THIS is the key to the infinite grace of God. “I am in the Father,” said Christ, “and the Father in me.” Glorious announcement! Collecting together all the riches of His grace, the Father places them at the disposal of His Son, and bids Him spread them out before the eyes of a fallen world. True to His covenant engagement, the Eternal Son appears, “made like unto His brethren,” and announces that He has come to lift the veil, and show to us the heart of a gracious, sin-pardoning God. In declaring that the “Father Himself loves us,” and that “he that had seen Him,” so full of grace, “had seen the Father,” He affirms, but in other words, that He is a copy, a representation of the Father. That the love, the grace, the truth, the holiness, the power, the compassion, the tenderness, that were exhibited by Him in such a fullness of supply, and were distributed by Him in such an affluence of expenditure, had their origin and their counterpart in God. Oh how jealous was He of the Divine honor! He might, had He willed it, have sought and secured His own distinction and advancement, His own interest and glory, apart from His Father’s. He could, had He chosen it, have erected His kingdom as a rival sovereignty, presenting Himself as the sole object of allegiance and affection, thus attracting to His government and His person the obedience and the homage of the world. But no! He had no separate interest from His Father. The heart of God throbbed in the bosom of Jesus—the perfections of God were embodied in the person of Jesus—the purpose of God was accomplished in the mission of Jesus—the will of God was done, and the honor of God was secured, in the life and death of Jesus. “I seek not mine own will, but the will of Him that sent me,” was a declaration emblazoned upon His every act.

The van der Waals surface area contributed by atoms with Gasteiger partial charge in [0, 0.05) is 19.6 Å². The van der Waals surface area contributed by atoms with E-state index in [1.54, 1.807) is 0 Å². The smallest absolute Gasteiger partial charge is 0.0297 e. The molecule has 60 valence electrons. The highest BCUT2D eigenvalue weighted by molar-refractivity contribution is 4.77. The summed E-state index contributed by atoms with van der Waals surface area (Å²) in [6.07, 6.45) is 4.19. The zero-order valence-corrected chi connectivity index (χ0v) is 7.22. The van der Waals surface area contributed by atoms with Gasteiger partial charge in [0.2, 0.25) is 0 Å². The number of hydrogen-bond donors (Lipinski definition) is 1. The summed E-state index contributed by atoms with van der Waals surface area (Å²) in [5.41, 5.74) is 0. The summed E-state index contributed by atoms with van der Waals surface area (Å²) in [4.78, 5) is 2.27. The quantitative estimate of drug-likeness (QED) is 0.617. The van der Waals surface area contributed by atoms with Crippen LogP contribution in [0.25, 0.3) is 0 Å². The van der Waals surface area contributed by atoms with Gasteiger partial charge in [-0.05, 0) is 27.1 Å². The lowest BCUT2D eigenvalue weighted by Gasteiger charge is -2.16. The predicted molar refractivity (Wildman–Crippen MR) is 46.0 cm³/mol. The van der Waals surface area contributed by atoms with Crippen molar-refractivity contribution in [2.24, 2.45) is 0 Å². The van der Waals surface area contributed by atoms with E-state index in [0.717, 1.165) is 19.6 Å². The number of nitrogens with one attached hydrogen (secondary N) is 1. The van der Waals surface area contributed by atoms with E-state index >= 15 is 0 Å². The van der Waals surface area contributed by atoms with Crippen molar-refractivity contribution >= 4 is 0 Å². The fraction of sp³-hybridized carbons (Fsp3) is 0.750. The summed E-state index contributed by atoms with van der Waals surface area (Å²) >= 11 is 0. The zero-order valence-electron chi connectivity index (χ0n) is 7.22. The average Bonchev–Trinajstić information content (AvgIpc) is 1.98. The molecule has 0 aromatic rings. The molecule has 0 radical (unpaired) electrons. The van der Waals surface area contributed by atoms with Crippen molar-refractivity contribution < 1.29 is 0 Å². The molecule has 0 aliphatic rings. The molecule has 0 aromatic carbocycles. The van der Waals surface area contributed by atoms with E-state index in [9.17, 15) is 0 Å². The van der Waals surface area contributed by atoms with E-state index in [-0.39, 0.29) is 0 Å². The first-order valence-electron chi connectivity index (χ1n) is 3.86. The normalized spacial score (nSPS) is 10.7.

Anxious that the worship which they offered to His deity, the attachment which they felt for his person, the admiration which they cherished for the beauty of His character and the splendor of His works, should not center solely in Himself, He perpetually pointed His disciples upward to the Eternal Father. It would seem, that such was His knowledge of His Father’s grace to sinners, such His acquaintance with His heart of love, that He could find no satisfaction in the affection, the admiration, and the homage yielded to Himself, but as that affection, admiration, and homage were shared equally by His Father. With Him it was an ever-present thought—and how could He forget it?—that the Father’s grace filled to overflowing this glorious vessel. He had just left the bosom of the Father, and this was well near the first announcement which broke in music from His lips, “God so loved the world, that He gave His only begotten Son, that whoever believes in Him should not perish, but have everlasting life.” And as He pursued His way through the awe-struck and admiring throng, He might often be heard to exclaim, in a voice that rose in solemn majesty above their loudest plaudits, “I seek not mine own glory; I honor my Father.”


Grace be with you, mercy, and peace, from God the Father, and from the Lord Jesus Christ, the Son of the Father, in truth and love. 2 John 3